How do you attract guests to your venue? There are numerous ways, but sometimes it’s easy to overlook the most obvious things. Here are 10 winning ideas you can implement right now to create a great reputation, develop loyalty and boost revenue.
#1. Define your venue’s identity – and embrace it!
The first step in any effective PR and marketing strategy is having a clear identity. What’s your venue all about? What sets you apart? Embrace its quirks or USPs, as well as anything else that helps you stand out.
Perhaps the building has a colourful history complete with resident ghosts, or you excel in green credentials and eco-friendly initiatives? Maybe you’re known for exceptional seafood, great spa facilities, slick conference rooms or exquisite gardens? You don’t have to be grand to stand out; just confident in what you can offer!
#2. Remember that a sparkling website is nothing without SEO
We all know having a smart, up-to-date, comprehensive website that also works perfectly on Smartphones is essential, since a quick Google search is the first port of call for the majority of potential customers. But if you haven’t also invested in SEO, it’s likely you’ll miss out on custom. Making sure your website is optimized for search rankings will ensure you pop up in all the right places and outshine any nearby completion.
#3. Google your venue and check Trip Advisor frequently
Whilst most venues understand that just one negative review can lose them thousands of pounds in potential revenue, it’s surprising how many are oblivious to what their customers are saying. Love it or loathe it, peer-to-peer review sites have become a vital tool for most consumers, and seeing the words ‘poor customer service’ or ‘abysmal food’ lets potential guests make a split-second decision about you.
You can’t please everyone, but at least if you do get a bad review, you can respond warmly and politely explain the issue (never be tempted to get defensive or critical of the customer – it looks far worse on you than them), or offer customers a goodwill gesture to put it right. Conversely, do thank customers for excellent reviews too – they’re effectively acting as your extended sales team and could be responsible for netting you hundreds of bookings.
#4. Appoint a dedicated spokesperson – and ensure they’re media-trained!
Whether you’re talking to the press about something positive (such as a major refurbishment) or something negative (such as having to explain a case of food poisoning or an altercation at your premises), it’s important not only to have a dedicated spokesperson (usually the General Manager) to liaise with the media, but also to ensure they have the correct training to help them deal with enquiries under pressure and avoid saying anything that could cause more damage later on.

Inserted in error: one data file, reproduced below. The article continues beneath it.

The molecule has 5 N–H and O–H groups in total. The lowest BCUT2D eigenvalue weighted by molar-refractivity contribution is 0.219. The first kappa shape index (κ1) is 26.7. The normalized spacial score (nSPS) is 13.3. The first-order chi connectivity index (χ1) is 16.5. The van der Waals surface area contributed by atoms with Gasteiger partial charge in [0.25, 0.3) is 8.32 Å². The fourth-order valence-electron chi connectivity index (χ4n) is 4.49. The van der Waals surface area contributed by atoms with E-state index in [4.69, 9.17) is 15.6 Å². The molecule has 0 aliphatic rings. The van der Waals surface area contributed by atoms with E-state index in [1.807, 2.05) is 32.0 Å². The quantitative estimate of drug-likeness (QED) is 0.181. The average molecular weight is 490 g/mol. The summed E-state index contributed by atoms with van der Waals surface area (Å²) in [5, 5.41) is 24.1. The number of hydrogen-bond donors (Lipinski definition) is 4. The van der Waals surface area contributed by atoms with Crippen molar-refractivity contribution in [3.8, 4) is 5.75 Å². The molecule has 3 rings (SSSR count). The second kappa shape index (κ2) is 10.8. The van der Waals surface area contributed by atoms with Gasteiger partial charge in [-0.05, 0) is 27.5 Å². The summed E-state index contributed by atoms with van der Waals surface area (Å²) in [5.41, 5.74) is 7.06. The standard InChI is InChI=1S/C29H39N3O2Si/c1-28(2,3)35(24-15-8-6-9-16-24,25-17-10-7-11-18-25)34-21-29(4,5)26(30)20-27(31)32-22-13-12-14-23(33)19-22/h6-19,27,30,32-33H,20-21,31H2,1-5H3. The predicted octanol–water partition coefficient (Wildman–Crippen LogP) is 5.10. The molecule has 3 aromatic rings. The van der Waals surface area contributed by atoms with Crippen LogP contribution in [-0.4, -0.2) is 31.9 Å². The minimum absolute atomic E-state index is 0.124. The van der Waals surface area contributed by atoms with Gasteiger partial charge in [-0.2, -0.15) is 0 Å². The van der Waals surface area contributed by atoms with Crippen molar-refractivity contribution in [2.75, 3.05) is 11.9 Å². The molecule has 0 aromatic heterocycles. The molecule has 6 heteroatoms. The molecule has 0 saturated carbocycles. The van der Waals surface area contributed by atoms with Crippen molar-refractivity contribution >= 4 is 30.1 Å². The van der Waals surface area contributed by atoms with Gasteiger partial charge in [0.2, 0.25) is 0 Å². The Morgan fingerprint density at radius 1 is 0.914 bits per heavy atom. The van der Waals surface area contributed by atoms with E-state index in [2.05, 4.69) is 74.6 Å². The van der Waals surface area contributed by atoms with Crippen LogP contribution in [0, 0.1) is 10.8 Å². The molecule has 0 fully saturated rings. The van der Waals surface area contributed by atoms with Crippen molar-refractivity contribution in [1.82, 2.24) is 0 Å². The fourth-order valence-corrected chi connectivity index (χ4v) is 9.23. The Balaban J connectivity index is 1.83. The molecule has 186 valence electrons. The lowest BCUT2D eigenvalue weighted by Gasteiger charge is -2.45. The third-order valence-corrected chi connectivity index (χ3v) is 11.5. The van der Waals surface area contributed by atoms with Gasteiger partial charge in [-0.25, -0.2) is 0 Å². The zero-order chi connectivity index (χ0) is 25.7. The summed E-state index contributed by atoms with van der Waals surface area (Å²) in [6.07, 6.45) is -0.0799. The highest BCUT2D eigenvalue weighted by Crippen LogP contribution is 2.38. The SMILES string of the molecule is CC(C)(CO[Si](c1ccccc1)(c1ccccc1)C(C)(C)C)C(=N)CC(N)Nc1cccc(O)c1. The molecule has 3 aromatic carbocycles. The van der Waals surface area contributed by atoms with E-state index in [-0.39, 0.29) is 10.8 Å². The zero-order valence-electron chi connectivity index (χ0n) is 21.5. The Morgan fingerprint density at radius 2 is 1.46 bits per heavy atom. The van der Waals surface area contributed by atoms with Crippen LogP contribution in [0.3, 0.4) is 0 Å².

With proper media training, you could even turn a negative situation into a positive one by capitalizing on the opportunity for publicity. We’d also recommend having a crisis plan in place, so that if the worst happened – such as a guest being injured at your venue – you have the correct protocols in place.
#5. Nurture loyalty and lasting relationships with your customers
I’m always a bit baffled at the number of venues which have collected all my personal data during my stay, asked my consent to use it, but neglected to communicate with me afterwards. Collating and effectively managing customer data is a really effective part of PR and marketing, if used wisely (and bearing in mind GDPR laws, of course!). But rather than simply bombarding customers with generic special offers, be creative and make it more personal.
If you’ve collected a customer’s date of birth, you could email them with a special offer or free bottle of prosecco if they stay during their birthday month; or if there’s a big regional event on, such as a boat race, food fayre, festival or theatre production, you could suggest they might like to visit the event, and offer them a reduced rate if they stay with you. If they married at your venue last year, give them an incentive to celebrate their first anniversary with you too! And for frequent customers, perhaps offer them a half-price stay or a free meal on their 10th visit. At the very least, a personalised email thanking them for their visit and hoping to see them again is a lovely gesture that helps to build up trust and loyalty.
#6. Capitalise on major national and sporting events